Last July, I posted a piece that included an introduction to Yield Purchasing Power, YPP, with an example I'll cut down a bit here:
Yield Purchasing Power (YPP) shows how much you can buy, not with a dollar of cash, but with the earnings on a dollar of productive capital. No one wants to spend their life savings or inheritance. People are happy to spend their income, but not their savings.Yellen says inflation is running so low they need to keep ZIRP in place to try to create inflation. The collapse in YPP shows that inflation is very real and very large. It also shows the Fed doesn't consider savers' ability to live on their life savings, in case you were under any delusions they cared about you. Look at how much capital you need to support a middle class lifestyle. Measured in dollars, the price of this capital is skyrocketing.
I compared two archetypal retirees. Clarence retired with $100,000 in 1979, and Larry retired with $1,000,000 in 2014. Clarence was able to earn 2/3 of the median income in interest on his savings. Larry was nowhere near that. He would need over $100 million to do the same. In 35 years, the YPP of a 3-month CD fell more than 1,000-fold.
Not only did Yellen say there was no inflation problem, she said the FOMC discussed driving interest rates negative, charging you for money left unspent in your bank, but decided not to do it. I assume that's followed by an implied "yet".
One member of the FOMC would add more stimulus to the U.S. economy by moving interest rates into negative territory. However, it is “not something that we considered very seriously at all today,” Yellen said.Karl Denninger over at the Market Ticker is calling for all their heads, but that doesn't solve the problem. Unless the Federal Reserve is drastically structurally changed, it's going to happen again. The Fed, has painted themselves into a corner on this. They really missed the window to raise rates. They should have raised rates last year, when their (phony) numbers show more growth and promise than they do now. Now, you've got to believe if they raised rates a paltry quarter percent (so that money you earn interest on would double in a mere 288 years) the banks and brokers would throw a fit and probably drop the DJIA another thousand bucks. On the other hand, if they don't raise rates, some number of traders are going to realize the Fed is out of ammunition and that could cause the market to tank, too.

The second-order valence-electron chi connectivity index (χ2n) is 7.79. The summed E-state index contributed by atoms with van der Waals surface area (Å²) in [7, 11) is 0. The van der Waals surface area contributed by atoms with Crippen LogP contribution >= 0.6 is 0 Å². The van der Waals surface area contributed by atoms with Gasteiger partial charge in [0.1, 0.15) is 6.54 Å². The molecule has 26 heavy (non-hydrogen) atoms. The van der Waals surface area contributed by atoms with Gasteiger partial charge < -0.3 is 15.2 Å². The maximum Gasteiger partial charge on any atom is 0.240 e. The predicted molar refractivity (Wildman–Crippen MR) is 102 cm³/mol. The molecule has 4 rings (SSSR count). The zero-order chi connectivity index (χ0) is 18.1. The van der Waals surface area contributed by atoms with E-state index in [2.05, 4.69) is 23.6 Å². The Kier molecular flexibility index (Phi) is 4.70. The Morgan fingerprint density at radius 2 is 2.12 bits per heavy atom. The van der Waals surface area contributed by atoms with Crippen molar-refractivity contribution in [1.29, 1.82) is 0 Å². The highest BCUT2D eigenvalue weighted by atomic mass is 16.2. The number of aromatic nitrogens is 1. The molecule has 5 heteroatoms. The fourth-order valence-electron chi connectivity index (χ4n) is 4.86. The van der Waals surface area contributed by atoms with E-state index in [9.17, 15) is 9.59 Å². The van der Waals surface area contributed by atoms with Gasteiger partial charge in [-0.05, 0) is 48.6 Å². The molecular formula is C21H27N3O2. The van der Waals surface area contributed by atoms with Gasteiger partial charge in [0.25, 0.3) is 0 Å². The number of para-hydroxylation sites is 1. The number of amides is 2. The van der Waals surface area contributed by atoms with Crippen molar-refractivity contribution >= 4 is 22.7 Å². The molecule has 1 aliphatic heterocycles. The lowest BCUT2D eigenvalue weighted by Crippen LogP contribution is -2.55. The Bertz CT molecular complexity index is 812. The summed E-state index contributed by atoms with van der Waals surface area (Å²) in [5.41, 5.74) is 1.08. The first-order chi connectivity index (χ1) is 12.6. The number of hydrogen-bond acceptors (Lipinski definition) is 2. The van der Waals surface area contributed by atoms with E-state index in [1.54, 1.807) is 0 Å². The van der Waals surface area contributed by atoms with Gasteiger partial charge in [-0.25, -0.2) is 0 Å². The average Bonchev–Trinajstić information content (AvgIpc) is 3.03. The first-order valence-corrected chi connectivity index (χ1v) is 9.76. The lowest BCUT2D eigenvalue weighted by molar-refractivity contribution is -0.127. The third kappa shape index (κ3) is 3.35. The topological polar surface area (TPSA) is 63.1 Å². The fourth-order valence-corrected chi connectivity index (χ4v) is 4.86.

Over at Bonner and Partners, Bill Bonner has been playing around the last few days channeling Janet Yellen's thoughts while lying awake at 4AM staring at the ceiling. (Part 1, part 2) Today, he channeled a speech in which Janet admits she's clueless and no one person or small group can know the things they need to know to their job. A tease.
“Look, I’m just a girl from Brooklyn who went to Fort Hamilton High School. Do you really expect me to manage the world economy? My father thought I should go into medicine. And maybe he was right. Doctors have real knowledge… not just this hocus-pocus of modern economics.Go read.
“I’ve already proven I don’t know any more of what is going on than you do. The biggest financial disaster of the century, the housing bubble, hit me like it hit you – as a surprise.
“Everything has to come to an end sometime. And seven years of this silly ZIRP seems like more than enough. Yes, we know that the stock market could crash. And yes, we know that a lot of businesses – who have come to depend on these ridiculous rates – could go broke.
“But there’s no virtue in putting off the inevitable. When Humpty Dumpty is going to fall off the wall anyway, give him a push and get it over with.”